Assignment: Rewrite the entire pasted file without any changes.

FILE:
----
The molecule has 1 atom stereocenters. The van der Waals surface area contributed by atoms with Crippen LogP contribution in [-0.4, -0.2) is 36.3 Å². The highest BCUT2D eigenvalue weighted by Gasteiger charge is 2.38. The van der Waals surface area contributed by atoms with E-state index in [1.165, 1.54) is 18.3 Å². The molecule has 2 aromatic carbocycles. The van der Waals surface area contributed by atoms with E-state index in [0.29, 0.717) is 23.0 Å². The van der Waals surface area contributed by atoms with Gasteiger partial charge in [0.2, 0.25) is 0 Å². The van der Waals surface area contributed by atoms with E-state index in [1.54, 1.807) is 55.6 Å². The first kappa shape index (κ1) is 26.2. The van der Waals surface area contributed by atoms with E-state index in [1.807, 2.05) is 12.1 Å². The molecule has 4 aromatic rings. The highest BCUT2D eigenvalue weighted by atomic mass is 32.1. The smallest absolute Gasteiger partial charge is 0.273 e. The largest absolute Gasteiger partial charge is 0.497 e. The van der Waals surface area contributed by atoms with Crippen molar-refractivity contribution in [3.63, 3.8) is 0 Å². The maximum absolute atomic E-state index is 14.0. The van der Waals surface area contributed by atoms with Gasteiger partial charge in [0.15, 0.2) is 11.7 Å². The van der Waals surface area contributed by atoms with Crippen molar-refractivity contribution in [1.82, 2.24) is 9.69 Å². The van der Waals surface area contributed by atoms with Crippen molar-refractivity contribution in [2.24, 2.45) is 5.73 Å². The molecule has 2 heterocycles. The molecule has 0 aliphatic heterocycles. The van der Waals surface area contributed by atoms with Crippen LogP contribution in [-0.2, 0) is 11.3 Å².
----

The molecule has 1 atom stereocenters. The van der Waals surface area contributed by atoms with Crippen LogP contribution in [-0.4, -0.2) is 36.3 Å². The highest BCUT2D eigenvalue weighted by Gasteiger charge is 2.38. The van der Waals surface area contributed by atoms with E-state index in [1.165, 1.54) is 18.3 Å². The molecule has 2 aromatic carbocycles. The van der Waals surface area contributed by atoms with E-state index in [0.29, 0.717) is 23.0 Å². The van der Waals surface area contributed by atoms with Gasteiger partial charge in [0.2, 0.25) is 0 Å². The van der Waals surface area contributed by atoms with E-state index in [1.54, 1.807) is 55.6 Å². The first kappa shape index (κ1) is 26.2. The van der Waals surface area contributed by atoms with E-state index in [1.807, 2.05) is 12.1 Å². The molecule has 4 aromatic rings. The highest BCUT2D eigenvalue weighted by atomic mass is 32.1. The smallest absolute Gasteiger partial charge is 0.273 e. The largest absolute Gasteiger partial charge is 0.497 e. The van der Waals surface area contributed by atoms with Crippen molar-refractivity contribution in [3.63, 3.8) is 0 Å². The maximum absolute atomic E-state index is 14.0. The van der Waals surface area contributed by atoms with Gasteiger partial charge in [0.15, 0.2) is 11.7 Å². The van der Waals surface area contributed by atoms with Crippen molar-refractivity contribution in [1.82, 2.24) is 9.69 Å². The van der Waals surface area contributed by atoms with Crippen molar-refractivity contribution in [2.24, 2.45) is 5.73 Å². The molecule has 2 heterocycles. The molecule has 0 aliphatic heterocycles. The van der Waals surface area contributed by atoms with Crippen LogP contribution in [-0.2, 0) is 11.3 Å².